From the police riot at the 1968 Democratic convention in Chicago to the mass arrests at the 2004 party conventions in Boston and New York, and at every convention in between, police have played a terrible role of crushing political dissent and brutalizing those who dare challenge the ruling elites. Naturally, then, with the Republican Convention poised to hit our river banks in summer 2008 and with popular opinion about the direction of this country at an all time low, many are concerned about whether there will be room to exercise our First Amendment rights at all. Actions by the Minneapolis and St. Paul city councils and their respective police departments certainly give us no reassurance, especially with their secret meetings, efforts to pass new ordinances restricting protest and refusals to grant permits.

Into this vortex stepped MAP--the Minnesota Alliance of Peacemakers. Unfortunately, they stepped into it on the wrong side. At their annual meeting last month, they featured a keynote address by St. Paul police chief John Harrington.

For the uninitiated, Harrington is a cops' cop who instigated the use of Tasers in the St. Paul schools. He was recently caught obtaining phone records of reporter Tom Lyden and a Ramsey County Sheriff's Deputy--possibly illegally--after Lyden successfully obtained a public record Harrington tried to block him from getting. Pretty clearly, Harrington is no champion of the First Amendment. Moreover, judging from reports we get through our hotline, the modicum of control exerted on St. Paul's cops by the previous chief no longer exists, with St. Paul cops nearly as out of control as their Minneapolis counterparts.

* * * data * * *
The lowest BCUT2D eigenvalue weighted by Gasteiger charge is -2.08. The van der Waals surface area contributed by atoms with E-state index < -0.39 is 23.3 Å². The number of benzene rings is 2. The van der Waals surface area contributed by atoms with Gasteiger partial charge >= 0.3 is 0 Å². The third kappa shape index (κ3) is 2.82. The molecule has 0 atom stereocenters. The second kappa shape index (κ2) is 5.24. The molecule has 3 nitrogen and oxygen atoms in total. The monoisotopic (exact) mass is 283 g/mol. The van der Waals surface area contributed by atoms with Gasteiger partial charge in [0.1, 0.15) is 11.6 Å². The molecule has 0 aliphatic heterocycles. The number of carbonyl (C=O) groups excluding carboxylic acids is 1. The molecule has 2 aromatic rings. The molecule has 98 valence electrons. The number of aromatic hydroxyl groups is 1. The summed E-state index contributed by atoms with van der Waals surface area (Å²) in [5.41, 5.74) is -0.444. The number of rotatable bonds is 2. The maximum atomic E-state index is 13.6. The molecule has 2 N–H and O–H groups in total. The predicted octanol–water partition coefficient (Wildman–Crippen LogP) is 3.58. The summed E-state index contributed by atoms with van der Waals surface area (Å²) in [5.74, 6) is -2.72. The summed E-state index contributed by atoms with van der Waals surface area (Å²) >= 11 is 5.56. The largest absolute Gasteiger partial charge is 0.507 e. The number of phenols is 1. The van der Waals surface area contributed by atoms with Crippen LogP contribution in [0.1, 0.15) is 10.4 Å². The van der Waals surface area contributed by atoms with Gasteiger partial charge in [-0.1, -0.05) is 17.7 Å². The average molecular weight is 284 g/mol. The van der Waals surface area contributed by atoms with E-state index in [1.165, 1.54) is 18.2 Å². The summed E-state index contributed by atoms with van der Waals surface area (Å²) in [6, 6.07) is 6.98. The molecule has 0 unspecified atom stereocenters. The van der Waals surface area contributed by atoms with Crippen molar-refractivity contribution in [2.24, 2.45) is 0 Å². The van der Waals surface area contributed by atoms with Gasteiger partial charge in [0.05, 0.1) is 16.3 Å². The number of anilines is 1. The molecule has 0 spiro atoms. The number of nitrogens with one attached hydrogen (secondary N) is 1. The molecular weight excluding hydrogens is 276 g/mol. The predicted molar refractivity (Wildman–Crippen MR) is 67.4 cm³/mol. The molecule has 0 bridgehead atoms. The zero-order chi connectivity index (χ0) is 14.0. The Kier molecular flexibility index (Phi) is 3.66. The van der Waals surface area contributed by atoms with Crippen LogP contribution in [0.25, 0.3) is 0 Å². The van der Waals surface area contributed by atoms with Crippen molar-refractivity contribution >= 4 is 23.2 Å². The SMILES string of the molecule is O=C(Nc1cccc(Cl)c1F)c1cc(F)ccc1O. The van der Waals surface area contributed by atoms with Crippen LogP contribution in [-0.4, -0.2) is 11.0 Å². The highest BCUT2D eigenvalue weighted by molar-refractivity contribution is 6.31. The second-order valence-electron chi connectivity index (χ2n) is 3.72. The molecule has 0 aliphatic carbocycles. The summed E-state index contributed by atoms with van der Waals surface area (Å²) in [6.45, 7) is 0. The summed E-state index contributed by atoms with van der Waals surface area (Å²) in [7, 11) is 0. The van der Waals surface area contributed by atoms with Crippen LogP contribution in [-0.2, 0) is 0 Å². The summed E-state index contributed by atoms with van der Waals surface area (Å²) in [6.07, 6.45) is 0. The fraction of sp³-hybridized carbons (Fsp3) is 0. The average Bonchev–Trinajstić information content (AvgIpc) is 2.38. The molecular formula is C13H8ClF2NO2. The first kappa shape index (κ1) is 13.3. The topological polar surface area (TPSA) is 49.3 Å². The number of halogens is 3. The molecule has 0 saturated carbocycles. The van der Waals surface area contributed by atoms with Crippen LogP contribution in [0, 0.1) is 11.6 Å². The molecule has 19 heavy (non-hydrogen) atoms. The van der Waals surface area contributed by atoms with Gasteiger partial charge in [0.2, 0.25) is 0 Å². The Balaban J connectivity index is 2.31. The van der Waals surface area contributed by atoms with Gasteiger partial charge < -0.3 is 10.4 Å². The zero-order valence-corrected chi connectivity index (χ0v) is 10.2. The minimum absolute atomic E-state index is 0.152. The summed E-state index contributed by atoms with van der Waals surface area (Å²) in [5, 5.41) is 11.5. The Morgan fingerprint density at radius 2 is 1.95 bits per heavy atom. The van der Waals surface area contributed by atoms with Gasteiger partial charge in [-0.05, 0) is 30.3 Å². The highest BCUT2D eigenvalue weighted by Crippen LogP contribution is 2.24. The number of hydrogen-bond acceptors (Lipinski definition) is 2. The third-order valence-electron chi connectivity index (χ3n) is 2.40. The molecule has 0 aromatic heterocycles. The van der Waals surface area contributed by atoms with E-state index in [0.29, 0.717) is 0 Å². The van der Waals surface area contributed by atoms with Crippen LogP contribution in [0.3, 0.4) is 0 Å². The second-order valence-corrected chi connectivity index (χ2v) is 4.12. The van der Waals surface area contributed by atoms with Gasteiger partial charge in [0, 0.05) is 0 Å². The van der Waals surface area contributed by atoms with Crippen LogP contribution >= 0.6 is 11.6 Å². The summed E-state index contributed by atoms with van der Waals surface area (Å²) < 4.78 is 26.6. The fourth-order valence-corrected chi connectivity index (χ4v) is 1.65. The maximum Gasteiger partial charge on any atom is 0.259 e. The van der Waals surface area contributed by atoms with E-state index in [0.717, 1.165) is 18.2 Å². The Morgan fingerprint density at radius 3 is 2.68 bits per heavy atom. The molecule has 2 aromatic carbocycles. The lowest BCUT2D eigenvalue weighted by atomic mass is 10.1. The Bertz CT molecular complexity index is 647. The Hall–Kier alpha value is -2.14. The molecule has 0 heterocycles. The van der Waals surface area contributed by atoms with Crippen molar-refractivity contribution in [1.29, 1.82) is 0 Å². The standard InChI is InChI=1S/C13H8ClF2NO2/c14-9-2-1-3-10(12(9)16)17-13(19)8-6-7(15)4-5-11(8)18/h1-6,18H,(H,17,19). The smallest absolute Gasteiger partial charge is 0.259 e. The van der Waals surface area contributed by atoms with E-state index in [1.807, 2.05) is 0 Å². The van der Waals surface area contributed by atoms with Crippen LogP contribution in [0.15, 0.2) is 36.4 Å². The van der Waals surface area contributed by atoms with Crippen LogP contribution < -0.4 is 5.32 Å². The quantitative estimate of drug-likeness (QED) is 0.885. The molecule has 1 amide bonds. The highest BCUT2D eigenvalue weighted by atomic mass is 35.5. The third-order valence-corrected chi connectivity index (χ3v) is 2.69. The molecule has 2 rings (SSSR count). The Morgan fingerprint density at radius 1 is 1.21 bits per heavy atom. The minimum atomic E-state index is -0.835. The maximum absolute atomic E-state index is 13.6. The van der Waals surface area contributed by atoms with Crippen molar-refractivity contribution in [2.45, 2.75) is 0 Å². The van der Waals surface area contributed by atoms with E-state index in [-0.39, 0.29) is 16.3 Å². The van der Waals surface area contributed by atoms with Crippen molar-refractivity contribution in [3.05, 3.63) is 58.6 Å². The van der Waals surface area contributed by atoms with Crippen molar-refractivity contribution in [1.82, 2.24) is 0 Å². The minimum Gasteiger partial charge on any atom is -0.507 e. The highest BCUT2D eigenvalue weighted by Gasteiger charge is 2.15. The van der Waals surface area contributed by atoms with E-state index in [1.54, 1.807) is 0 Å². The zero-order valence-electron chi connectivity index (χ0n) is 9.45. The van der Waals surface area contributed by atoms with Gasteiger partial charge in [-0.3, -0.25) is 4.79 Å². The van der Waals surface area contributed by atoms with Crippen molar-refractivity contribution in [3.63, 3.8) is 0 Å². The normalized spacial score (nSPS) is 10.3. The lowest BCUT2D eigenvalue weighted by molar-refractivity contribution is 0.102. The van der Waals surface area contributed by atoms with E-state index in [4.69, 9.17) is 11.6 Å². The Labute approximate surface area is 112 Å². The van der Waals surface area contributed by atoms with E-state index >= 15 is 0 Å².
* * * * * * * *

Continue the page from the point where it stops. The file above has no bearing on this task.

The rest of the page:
That's why, in a carefully crafted letter, CUAPB along with the RNC Welcoming Committee, Karen Redleaf, Lydia Howell, Eric Angell and others issued a statement of concern over this choice of a keynote speaker at MAP's most important event for the year. This letter (reprinted below) and copies of a show about local police brutality were handed out to attendees of the MAP event. By all accounts, those handing out the information were respectful and polite. Which begs the question: why did MAP leadership feel compelled to call the Minneapolis police on these activists?

Doug Grow recently ran an article on the cozy relationship between some of MAP's leaders and the cops. After gushing over the applause given to Harrington's right hand man Dan Bostrom by these clueless "activists" at another event, he laid bare the cops' real motivation for wanting to get chummy: "Ultimately, he even hopes that peaceful protesters will help police weed out 'the knuckleheads' who show up in St. Paul with mayhem on their minds. He's gone so far as to suggest that maybe peaceful protestors can develop some subtle signals that will point police to those who are violating the law." <http://www.minnpost.com/stories/2007/12/07/298/unlikely_as_it_might_seem_st_pauls_top_security_cop_is_gaining_the_trust_of_some_gop_convention_protesters>